In studies evaluating the response of peg-interferon (IFN) + RBV therapy, SVR at the end of treatment was determined between 28% and 69% in prisoner patients with hepatitis C (1,15,16,17,18,19,20,21,22,23). In the study conducted by Ozger et al. (24), only 33 of the 99 patients who started Peg-IFN + RBV treatment had SVR at the 6th month after treatment. DAAs’ used in HCV treatment are more effective, reliable and tolerable drugs compared to interferon-based regimens (25). In our study, SVR12 was obtained in 60 of 77 patients whose treatment was started. In patients who completed the treatment, SVR12 was 100%. Although they received DAA treatment, it was thought-provoking that SVR12 was not examined in 17 patients. Second-generation DAAs are a great improvement in the completion of the treatment and follow-up of prisoners, as their short course of treatment is reliable and tolerable (26). However, in our study, the most important reason for not continuing to treatment and follow-up was determined as the fact that prisoners did not come to follow-up after release. According to the study of Larney et al. (3), the prevalence of anti HCV in prisoners is 26%, while it can be up to 64% in IV drug addicted prisoners. In the same study, while anti HCV was 1.4% in the general population, anti HCV was found to be 16.4% in IV drug addicts (3). In our study, the rate of IVDU in prisoners with HCV infection was 37.6% (29/77). We think that this may be due to the low number of patients and geographical region differences. In the study conducted by Zampino et al. (25), The prevalence of anti HCV in convicted patients reported between 3% and 38% according to geographic region, IV drug use, age, duration of imprisonment, and prisoners’ history. The most common genotypes in studies are genotype 1 and 3 (25,27). In Turkey, there are very few studies on prisoner patients. In the study conducted by Keten et al. (28), the most common genotype among prisoners in Turkey is genotype 3(68.1%). In the study of Ozger et al. (24), Genotype 3a is 66.7% (66/99). Unlike the literature, the remarkable result in our study was that genotype 4 was found to be 39% (30/77). However, we found the most common genotype is genotype 3, as 41.6% (32/77).  We think that this difference may be due to geographical region difference. Only 17 of 29 patients with a history of IVDU reached SVR-12. SVR-12 was not known in 12 cases. The rate of SVR-12 in patients with a history of IVDU was 17/29 (58.6%). When patients with and without IVDU history were compared in terms of SVR, there was a significant difference. The antiviral treatment response in prisoners is similar to the general population (10,11). Unfortunately, treatment  compliance is low in prisoners because treatment follow-up and management are difficult. In our study, it was found that treatment compliance was low, especially in patients with a history of IVDU. The most important reason for not continuing to treatment and follow-up was determined as the fact that prisoners did not come to follow-up after release. Side effects are an important factor affecting treatment results and continuation of the treatment, but in our study, no patient was discontinued their drugs due to drug-related side effects.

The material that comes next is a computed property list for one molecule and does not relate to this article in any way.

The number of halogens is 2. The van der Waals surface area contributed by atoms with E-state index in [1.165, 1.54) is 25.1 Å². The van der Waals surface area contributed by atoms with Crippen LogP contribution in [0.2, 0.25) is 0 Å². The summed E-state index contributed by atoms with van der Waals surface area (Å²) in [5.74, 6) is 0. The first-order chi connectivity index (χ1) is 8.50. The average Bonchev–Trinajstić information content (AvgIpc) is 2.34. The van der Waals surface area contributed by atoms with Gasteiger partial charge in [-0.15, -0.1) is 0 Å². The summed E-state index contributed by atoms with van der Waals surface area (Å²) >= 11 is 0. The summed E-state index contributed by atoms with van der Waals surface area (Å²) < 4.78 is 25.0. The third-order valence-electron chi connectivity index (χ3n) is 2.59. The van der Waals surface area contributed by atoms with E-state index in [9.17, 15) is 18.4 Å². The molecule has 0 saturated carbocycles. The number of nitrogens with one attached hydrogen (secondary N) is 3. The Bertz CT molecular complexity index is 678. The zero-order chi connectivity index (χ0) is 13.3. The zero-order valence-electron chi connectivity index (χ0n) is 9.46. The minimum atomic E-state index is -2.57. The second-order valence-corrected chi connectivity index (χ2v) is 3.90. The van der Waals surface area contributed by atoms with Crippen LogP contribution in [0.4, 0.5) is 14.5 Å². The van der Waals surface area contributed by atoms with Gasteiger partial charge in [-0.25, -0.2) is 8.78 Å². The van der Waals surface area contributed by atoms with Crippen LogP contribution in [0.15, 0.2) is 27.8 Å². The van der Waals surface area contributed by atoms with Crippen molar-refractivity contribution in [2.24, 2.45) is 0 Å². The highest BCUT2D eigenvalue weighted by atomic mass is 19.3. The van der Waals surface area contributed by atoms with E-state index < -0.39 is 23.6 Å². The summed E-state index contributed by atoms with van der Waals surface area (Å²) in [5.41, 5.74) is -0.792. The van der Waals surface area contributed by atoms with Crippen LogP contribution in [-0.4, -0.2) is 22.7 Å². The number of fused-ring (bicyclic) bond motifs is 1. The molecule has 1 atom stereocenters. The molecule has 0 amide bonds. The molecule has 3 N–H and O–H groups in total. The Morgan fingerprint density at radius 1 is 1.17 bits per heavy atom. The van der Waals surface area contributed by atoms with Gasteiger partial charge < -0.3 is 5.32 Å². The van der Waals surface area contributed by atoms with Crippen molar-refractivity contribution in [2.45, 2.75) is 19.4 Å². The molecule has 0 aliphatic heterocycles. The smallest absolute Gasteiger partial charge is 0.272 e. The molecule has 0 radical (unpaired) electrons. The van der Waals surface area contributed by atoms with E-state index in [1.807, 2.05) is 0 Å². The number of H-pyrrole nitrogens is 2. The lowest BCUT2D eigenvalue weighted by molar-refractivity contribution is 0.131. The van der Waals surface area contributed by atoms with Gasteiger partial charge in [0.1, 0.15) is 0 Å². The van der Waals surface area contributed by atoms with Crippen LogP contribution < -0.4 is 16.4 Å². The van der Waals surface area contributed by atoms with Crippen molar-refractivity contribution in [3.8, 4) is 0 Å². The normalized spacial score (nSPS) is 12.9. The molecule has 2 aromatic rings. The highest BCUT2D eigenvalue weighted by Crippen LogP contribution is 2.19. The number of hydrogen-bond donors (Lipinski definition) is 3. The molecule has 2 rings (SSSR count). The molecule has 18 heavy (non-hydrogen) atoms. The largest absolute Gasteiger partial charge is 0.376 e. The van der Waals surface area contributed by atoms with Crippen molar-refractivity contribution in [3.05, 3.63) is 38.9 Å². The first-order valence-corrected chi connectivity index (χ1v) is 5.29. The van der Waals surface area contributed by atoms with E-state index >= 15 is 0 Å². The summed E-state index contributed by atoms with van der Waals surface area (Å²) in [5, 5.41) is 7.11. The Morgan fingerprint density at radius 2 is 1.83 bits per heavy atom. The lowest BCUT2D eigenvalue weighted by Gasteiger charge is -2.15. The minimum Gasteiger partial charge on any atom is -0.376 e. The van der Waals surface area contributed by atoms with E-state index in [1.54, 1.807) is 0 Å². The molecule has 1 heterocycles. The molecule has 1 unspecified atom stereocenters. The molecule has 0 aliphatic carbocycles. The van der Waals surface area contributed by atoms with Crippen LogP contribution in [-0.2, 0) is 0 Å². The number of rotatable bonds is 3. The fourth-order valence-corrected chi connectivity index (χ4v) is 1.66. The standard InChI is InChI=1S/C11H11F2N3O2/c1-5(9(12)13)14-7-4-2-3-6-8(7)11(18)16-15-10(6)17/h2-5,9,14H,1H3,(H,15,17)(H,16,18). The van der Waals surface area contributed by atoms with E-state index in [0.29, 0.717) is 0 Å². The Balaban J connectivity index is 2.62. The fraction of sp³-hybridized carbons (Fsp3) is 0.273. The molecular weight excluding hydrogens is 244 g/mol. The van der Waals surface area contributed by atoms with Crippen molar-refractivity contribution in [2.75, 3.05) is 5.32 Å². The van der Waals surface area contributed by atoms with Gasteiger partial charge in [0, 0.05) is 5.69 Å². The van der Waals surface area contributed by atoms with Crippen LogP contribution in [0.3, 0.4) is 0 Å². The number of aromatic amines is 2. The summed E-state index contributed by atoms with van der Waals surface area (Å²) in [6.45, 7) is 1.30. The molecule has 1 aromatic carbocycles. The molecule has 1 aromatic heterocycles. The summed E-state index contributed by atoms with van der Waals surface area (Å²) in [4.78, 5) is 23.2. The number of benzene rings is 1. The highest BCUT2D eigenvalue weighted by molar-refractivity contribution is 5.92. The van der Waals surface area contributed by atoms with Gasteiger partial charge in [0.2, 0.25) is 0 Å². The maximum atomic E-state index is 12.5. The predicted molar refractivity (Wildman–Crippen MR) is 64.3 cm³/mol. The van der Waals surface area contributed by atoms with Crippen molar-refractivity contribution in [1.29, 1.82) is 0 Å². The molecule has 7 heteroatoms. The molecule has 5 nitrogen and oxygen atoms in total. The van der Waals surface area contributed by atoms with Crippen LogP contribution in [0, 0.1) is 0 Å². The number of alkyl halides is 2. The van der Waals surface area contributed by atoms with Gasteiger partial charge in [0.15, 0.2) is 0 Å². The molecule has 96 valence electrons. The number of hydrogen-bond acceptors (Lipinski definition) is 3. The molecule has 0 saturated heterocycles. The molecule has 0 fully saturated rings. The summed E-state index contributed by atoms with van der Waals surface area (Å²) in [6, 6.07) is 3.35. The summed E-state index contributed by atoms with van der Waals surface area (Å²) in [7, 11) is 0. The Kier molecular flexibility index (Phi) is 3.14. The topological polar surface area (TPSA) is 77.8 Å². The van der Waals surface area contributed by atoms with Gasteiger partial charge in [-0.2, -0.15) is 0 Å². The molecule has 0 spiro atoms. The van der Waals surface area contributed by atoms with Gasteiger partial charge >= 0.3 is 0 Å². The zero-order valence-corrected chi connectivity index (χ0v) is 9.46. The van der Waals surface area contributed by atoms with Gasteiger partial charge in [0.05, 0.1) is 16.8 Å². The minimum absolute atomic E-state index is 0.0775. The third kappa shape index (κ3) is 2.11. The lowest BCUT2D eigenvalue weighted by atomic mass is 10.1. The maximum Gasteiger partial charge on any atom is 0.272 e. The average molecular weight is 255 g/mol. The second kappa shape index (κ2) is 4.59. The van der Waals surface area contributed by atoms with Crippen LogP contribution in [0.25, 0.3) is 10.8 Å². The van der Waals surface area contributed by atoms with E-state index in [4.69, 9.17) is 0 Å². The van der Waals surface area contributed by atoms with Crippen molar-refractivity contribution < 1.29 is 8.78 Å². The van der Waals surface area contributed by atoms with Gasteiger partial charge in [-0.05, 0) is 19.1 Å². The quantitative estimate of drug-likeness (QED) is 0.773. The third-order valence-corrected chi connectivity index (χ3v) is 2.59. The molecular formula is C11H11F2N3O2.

Study Limitations

The limitation of our study is that it is a retrospective study, the data is regional and the number of cases is low.


We think that prisoners provide a good opportunity to increase the diagnosis and treatment of HCV infection. We think that the compliance of patients to treatment will increase with the use of second-generation DAA drugs and it is an important step for HCV eradication and we suggest that multicenter studies should be conducted in our country.


Ethics committee approval: The study was carried out with the approval of Hatay Mustafa Kemal University Faculty of Medicine Retrospective Ethics Committee (approval number: 10, date: 13.02.2020).

Informed Consent: Due to the retrospective design of the study informed consent was not obtained.

Peer-review: Externally peer-reviewed.

Authorship Contributions

Concept: M.Ç., T.B., Design: M.Ç., T.B., Data Collection or Processing: M.Ç., Analysis or Interpretation: T.B., Literature Search: M.Ç., Writing: M.Ç.

Conflict of Interest: The authors declare no conflict of interest.

Financial Disclosure: The authors declare that this study has not received any financial support.